Strand of Ancient Yarn Suggests Early European Presence in Canada 05.08.01   Search

Significant European Presence in Eastern Canada by 1000 A.D.

New York Times

Ancient yarn found in Eastern Canada shows European presence by 1000 A.D.

HULL, Quebec. A summer spent working at "Greenland's Pompeii" inspired one Canadian archaeologist to take a second look at Canadian collections of native artifacts gathered from Labrador and Baffin Island, a treeless Canadian Arctic region that Viking sagas call "Helluland," or the land of the flat stones.

In December 1999, Patricia Sutherland, an archaeologist, announced that she had found a 10- foot strand of ancient yarn in a collection of Dorset artifacts from Northern Baffin Island that were lying uncataloged here at the Canadian Museum of Civilization, where she is a curator. The yarn, she said in an interview, "is directly comparable to textiles from the Farm Beneath the Sand."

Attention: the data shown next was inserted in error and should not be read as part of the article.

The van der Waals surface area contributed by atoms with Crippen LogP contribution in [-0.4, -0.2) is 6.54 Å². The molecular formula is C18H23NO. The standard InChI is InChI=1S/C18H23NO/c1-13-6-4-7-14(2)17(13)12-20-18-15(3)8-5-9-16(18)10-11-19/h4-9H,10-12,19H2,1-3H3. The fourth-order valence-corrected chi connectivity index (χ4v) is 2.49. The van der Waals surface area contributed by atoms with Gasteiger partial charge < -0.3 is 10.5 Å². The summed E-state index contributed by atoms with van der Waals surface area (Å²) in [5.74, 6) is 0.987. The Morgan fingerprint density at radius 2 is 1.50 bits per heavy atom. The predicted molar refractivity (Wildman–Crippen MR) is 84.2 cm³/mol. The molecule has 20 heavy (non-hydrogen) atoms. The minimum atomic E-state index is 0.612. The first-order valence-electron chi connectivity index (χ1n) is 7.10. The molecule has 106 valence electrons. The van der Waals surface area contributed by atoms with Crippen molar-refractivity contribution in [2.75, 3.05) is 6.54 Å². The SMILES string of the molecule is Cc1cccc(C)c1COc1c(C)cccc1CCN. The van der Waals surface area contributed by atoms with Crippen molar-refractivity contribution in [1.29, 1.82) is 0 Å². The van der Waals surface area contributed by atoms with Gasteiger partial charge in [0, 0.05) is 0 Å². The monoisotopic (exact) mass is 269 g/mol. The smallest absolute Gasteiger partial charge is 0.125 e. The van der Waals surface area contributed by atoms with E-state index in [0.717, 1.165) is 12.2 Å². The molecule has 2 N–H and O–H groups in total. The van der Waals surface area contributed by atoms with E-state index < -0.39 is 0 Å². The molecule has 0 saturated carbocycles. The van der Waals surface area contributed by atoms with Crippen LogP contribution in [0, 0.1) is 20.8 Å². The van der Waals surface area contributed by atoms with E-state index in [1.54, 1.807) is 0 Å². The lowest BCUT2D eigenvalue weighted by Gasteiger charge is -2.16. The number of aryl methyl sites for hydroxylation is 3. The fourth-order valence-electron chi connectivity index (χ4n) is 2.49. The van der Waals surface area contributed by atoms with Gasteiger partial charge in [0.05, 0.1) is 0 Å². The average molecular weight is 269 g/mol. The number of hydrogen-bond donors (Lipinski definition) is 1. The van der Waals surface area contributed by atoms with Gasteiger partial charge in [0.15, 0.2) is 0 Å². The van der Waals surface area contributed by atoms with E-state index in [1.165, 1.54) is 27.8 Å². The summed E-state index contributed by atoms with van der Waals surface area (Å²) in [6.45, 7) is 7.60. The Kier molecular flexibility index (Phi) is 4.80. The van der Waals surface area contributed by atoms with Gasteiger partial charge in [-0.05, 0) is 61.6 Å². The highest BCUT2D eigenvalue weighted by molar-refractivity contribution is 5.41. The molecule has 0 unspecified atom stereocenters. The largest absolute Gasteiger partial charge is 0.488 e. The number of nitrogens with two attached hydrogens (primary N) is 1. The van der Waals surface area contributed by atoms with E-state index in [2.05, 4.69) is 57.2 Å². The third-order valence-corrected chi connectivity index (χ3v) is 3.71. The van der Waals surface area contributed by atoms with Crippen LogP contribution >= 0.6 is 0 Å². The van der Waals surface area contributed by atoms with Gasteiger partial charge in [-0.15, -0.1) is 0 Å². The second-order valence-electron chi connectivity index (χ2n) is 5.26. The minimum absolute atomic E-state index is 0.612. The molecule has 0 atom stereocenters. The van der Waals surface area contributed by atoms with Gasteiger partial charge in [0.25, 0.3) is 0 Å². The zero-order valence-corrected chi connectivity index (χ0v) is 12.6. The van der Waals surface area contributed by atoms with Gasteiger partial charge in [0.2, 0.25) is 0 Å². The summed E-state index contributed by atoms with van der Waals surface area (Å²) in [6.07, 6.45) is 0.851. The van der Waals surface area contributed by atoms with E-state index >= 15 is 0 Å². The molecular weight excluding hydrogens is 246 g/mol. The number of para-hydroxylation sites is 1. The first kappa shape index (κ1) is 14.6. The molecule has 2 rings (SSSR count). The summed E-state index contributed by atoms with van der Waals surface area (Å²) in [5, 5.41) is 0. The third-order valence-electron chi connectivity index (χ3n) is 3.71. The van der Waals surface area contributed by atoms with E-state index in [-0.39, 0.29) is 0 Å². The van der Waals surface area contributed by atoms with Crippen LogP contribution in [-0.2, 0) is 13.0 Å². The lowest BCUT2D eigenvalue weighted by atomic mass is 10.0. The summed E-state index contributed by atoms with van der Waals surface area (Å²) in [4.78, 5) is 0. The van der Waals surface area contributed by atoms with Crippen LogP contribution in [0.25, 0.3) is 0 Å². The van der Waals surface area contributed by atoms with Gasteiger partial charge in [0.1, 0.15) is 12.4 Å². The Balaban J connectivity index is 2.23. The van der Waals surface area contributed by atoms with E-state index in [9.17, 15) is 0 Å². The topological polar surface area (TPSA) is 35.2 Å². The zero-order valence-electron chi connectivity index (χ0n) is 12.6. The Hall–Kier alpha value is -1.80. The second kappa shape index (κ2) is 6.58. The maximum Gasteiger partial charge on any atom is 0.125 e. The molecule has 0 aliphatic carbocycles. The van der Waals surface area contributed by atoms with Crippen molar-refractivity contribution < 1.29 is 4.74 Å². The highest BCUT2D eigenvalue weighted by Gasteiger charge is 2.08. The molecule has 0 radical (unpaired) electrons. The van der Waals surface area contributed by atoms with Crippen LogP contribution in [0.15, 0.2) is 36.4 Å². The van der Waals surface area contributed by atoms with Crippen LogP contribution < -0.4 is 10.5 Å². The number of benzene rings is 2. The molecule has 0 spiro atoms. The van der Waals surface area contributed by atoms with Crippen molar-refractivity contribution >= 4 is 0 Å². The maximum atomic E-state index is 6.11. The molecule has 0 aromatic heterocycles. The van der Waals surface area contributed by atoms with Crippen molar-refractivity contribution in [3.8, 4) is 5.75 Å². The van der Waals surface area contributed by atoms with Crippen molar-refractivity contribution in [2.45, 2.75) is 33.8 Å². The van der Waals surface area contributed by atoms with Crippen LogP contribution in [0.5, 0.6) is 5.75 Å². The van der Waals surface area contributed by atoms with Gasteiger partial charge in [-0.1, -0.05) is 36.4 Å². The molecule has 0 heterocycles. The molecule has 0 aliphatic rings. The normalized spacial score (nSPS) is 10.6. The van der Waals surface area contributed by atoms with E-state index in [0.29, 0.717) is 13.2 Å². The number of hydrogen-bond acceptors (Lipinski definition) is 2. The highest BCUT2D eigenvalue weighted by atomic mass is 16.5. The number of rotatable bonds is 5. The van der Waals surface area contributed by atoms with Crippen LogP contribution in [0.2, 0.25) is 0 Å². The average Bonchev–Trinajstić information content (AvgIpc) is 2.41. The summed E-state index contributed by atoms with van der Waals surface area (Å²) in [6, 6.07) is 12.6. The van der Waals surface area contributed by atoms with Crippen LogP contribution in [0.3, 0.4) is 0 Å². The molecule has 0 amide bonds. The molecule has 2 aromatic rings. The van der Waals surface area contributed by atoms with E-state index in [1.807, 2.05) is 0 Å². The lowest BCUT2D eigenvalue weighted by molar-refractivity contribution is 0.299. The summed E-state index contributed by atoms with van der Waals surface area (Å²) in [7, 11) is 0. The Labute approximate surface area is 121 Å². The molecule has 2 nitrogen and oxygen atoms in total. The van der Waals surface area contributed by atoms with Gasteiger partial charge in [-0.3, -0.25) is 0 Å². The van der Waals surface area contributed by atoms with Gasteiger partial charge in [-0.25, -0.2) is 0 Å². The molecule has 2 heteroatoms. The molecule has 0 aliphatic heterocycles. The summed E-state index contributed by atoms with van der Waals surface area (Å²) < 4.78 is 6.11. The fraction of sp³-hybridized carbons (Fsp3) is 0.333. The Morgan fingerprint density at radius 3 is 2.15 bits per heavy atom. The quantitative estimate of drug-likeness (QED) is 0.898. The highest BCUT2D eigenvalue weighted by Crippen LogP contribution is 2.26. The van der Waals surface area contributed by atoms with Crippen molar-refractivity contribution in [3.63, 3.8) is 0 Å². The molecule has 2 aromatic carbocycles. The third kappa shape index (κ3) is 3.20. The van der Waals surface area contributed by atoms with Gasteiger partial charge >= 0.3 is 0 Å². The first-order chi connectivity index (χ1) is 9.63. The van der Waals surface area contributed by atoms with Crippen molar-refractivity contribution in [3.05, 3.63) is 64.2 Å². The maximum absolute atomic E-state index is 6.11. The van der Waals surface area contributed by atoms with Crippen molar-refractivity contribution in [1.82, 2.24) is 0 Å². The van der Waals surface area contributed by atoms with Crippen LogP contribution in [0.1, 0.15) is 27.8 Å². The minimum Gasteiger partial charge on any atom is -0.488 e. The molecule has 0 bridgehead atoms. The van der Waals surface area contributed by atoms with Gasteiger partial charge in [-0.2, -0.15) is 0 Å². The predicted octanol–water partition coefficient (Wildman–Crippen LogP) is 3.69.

"The materials, the diameter, and the twist are all the same," she added.

Since the Dorset, forerunners of today's Inuit inhabitants of northern Canada, at the time dressed only in cut and stitched skins, the yarn implied contact with the Norse.

Now, as she studies of Canadian collections of native artifacts, she says, "I am finding new Norse materials every couple of weeks. It suggests there was a significant European presence in Eastern Canada in the centuries around 1000 A.D."


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